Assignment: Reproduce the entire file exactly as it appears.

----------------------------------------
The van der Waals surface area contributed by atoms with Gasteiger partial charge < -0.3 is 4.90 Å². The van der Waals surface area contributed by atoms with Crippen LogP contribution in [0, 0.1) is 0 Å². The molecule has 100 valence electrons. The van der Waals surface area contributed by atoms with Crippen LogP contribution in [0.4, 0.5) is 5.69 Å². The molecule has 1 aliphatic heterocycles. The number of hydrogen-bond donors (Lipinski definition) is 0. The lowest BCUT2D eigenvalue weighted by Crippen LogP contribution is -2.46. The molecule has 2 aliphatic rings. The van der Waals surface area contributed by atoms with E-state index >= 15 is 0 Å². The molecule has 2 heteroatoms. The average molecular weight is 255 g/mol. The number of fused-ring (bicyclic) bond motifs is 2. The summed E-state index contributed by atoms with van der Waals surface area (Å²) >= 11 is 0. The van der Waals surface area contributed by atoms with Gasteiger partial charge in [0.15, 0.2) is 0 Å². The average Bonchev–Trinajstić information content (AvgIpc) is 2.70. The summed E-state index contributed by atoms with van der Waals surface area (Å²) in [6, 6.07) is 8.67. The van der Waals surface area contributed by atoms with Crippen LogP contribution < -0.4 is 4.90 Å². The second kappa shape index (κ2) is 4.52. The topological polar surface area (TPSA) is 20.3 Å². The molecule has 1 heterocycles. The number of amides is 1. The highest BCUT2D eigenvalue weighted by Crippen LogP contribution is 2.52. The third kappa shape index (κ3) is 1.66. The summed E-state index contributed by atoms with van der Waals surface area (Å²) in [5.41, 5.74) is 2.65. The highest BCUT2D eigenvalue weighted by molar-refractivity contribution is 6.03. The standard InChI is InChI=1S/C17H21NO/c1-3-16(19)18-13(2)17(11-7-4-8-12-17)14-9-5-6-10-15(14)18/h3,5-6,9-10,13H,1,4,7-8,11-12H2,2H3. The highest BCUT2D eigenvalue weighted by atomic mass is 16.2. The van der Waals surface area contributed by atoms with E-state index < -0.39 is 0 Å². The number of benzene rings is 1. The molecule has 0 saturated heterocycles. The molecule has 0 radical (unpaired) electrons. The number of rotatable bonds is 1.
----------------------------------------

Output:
The van der Waals surface area contributed by atoms with Gasteiger partial charge < -0.3 is 4.90 Å². The van der Waals surface area contributed by atoms with Crippen LogP contribution in [0, 0.1) is 0 Å². The molecule has 100 valence electrons. The van der Waals surface area contributed by atoms with Crippen LogP contribution in [0.4, 0.5) is 5.69 Å². The molecule has 1 aliphatic heterocycles. The number of hydrogen-bond donors (Lipinski definition) is 0. The lowest BCUT2D eigenvalue weighted by Crippen LogP contribution is -2.46. The molecule has 2 aliphatic rings. The van der Waals surface area contributed by atoms with E-state index >= 15 is 0 Å². The molecule has 2 heteroatoms. The average molecular weight is 255 g/mol. The number of fused-ring (bicyclic) bond motifs is 2. The summed E-state index contributed by atoms with van der Waals surface area (Å²) >= 11 is 0. The van der Waals surface area contributed by atoms with Gasteiger partial charge in [0.15, 0.2) is 0 Å². The average Bonchev–Trinajstić information content (AvgIpc) is 2.70. The summed E-state index contributed by atoms with van der Waals surface area (Å²) in [6, 6.07) is 8.67. The van der Waals surface area contributed by atoms with Crippen LogP contribution < -0.4 is 4.90 Å². The second kappa shape index (κ2) is 4.52. The topological polar surface area (TPSA) is 20.3 Å². The molecule has 1 heterocycles. The number of amides is 1. The highest BCUT2D eigenvalue weighted by Crippen LogP contribution is 2.52. The third kappa shape index (κ3) is 1.66. The summed E-state index contributed by atoms with van der Waals surface area (Å²) in [5.41, 5.74) is 2.65. The highest BCUT2D eigenvalue weighted by molar-refractivity contribution is 6.03. The standard InChI is InChI=1S/C17H21NO/c1-3-16(19)18-13(2)17(11-7-4-8-12-17)14-9-5-6-10-15(14)18/h3,5-6,9-10,13H,1,4,7-8,11-12H2,2H3. The highest BCUT2D eigenvalue weighted by atomic mass is 16.2. The van der Waals surface area contributed by atoms with E-state index < -0.39 is 0 Å². The number of benzene rings is 1. The molecule has 0 saturated heterocycles. The molecule has 0 radical (unpaired) electrons. The number of rotatable bonds is 1.